“Clear, relatable and interesting”
“Mat always keeps the content fresh and light, you don’t get bogged down with too much science making it easy to absorb”
Polly Bongiorno- Yoga and Pain
Polly showed her brilliance of merging her passions of yoga and pain science. Using pain science to back up many aspects of yoga, Polly was able to show an evidence informed practice of yoga.
The takeaways form Polly’s presentation for me were that Yoga is the practical philosophy intended to assist the individual in the uncovering the causes of suffering and its alleviation. The correlations between the 8 ‘pathways’ or specific guides of yoga and how western science can be used to show plausible mechanisms. The global chronic pain epidemic desperately needs higher quality non pharmacological active treatments that operate in a Biopsychosocial framework. Yoga with its multi-factorial aspects, Yoga is optimally placed to treat pain from a Biopsychosocial perspective. The primary aspects of yoga that could influence pain are movement, Breath work, contemplative practices- these are evidence-based methods to treat sensory and cognitive practices to change the persons relationship to their pain. Being a mindful movement, we may see changes in the cortical representations and can assist in redefining the body maps. Yoga practices promote self-efficacy, self-awareness, behavioral modification and self-compassion/ empathy, social connection and relationships. Yoga practices are a low cost, noninvasive, accessible, practical, personal, safe and low risk.
“would love to see Polly introduce a class for practitioners to integrate into practice”
“Upbeat and informative, I am looking forward to starting yoga”
Nathan McKeown- Bio mechanical Clinical Reasoning Models
Nathans presentation got the cogs turning as he explored bio mechanical clinical reasoning models and the limitations in research. He really got me thinking about evidence informed practice vs evidence-based practice. To be honest I had never really explored the difference and I can now see a lot of what I do in the clinic is evidence informed practice. Evidence informed practice utilizes research, the clients experience and understanding and the expertise and knowledge of the practitioner. Many individual conditions have inadequate research to inform our decisions and multiple conditions together have even less, we must use our evidence informed practice to guide us and it is important to recognize what does not work.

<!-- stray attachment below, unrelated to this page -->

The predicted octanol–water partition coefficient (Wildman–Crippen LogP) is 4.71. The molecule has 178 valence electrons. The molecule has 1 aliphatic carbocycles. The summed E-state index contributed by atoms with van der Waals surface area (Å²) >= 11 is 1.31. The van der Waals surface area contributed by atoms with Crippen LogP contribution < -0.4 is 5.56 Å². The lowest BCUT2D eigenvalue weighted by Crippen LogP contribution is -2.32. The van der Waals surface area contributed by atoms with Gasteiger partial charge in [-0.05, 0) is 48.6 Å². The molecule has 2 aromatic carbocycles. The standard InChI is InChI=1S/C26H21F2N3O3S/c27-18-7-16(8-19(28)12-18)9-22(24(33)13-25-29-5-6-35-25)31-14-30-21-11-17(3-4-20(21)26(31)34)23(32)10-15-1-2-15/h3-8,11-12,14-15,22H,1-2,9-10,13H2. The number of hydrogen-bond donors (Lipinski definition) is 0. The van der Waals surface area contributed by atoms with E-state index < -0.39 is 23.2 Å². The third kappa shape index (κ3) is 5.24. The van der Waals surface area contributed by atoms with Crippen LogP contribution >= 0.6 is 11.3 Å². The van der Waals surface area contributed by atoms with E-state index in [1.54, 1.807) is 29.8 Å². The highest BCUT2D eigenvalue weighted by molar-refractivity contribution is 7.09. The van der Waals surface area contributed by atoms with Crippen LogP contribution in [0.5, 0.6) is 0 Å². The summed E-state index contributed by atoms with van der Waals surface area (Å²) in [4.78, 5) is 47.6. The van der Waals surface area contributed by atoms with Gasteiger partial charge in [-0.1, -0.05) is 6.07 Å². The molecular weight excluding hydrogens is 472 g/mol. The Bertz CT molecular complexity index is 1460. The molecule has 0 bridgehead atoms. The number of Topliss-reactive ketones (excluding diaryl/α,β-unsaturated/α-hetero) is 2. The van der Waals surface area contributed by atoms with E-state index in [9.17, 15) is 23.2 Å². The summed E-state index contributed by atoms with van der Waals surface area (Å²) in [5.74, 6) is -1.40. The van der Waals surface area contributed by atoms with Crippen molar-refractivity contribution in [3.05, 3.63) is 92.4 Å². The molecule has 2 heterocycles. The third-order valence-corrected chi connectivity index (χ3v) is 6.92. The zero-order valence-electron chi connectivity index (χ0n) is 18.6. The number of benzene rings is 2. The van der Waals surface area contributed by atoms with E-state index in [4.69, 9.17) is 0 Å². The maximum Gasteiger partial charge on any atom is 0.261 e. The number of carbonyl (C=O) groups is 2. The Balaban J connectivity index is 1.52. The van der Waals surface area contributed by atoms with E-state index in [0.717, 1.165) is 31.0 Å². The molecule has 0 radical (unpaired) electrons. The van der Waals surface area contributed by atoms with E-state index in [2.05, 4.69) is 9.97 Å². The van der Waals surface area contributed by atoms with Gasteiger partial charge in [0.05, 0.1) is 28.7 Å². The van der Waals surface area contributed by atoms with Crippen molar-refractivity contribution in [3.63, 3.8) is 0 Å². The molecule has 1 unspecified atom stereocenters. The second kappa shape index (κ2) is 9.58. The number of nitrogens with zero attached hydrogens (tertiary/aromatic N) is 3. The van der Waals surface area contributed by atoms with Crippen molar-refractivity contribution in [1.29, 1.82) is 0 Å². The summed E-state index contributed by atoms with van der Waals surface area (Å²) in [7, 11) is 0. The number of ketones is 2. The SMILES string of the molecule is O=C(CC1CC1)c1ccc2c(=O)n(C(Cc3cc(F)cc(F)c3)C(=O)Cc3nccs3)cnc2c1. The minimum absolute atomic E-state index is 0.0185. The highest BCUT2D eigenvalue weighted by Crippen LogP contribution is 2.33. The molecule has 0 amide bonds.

Biological components are important, but in context with all the Biopsychosocial factors. “Without movement we die”, movement is how we interact with the world and not just about pain it is about safety and choice in life (how we live our lives now and, in the future,). It is important to listen to the patient’s story as it makes up about 80% of our working Dx. The cornerstone of a good therapist is effective communication skills and create an appropriate narrative on the presenting client and taking and utilizing information from all aspects of the Biopsychosocial domains. Other factors to consider with your clients are the stages of behavior change and the reediness to hear the information when implementing pain science education and developing a plan for each client.
“excellent open-minded approach whilst explaining necessary reasoning”
“keeping it real, a good reminder to remember the bio in Biopsychosocial”
Special thanks to Lisa Fiddes for being MC for the day and recapping key themes and linking together the presenters and the day.
Thanks to all the guests for supporting the event and we will look at running more events in the future.
“Inspire and Build Community”
Thompson, Gage, Kirk, Living well with chronic pain: a classically grounded theory, rehabilitation and disability, 2019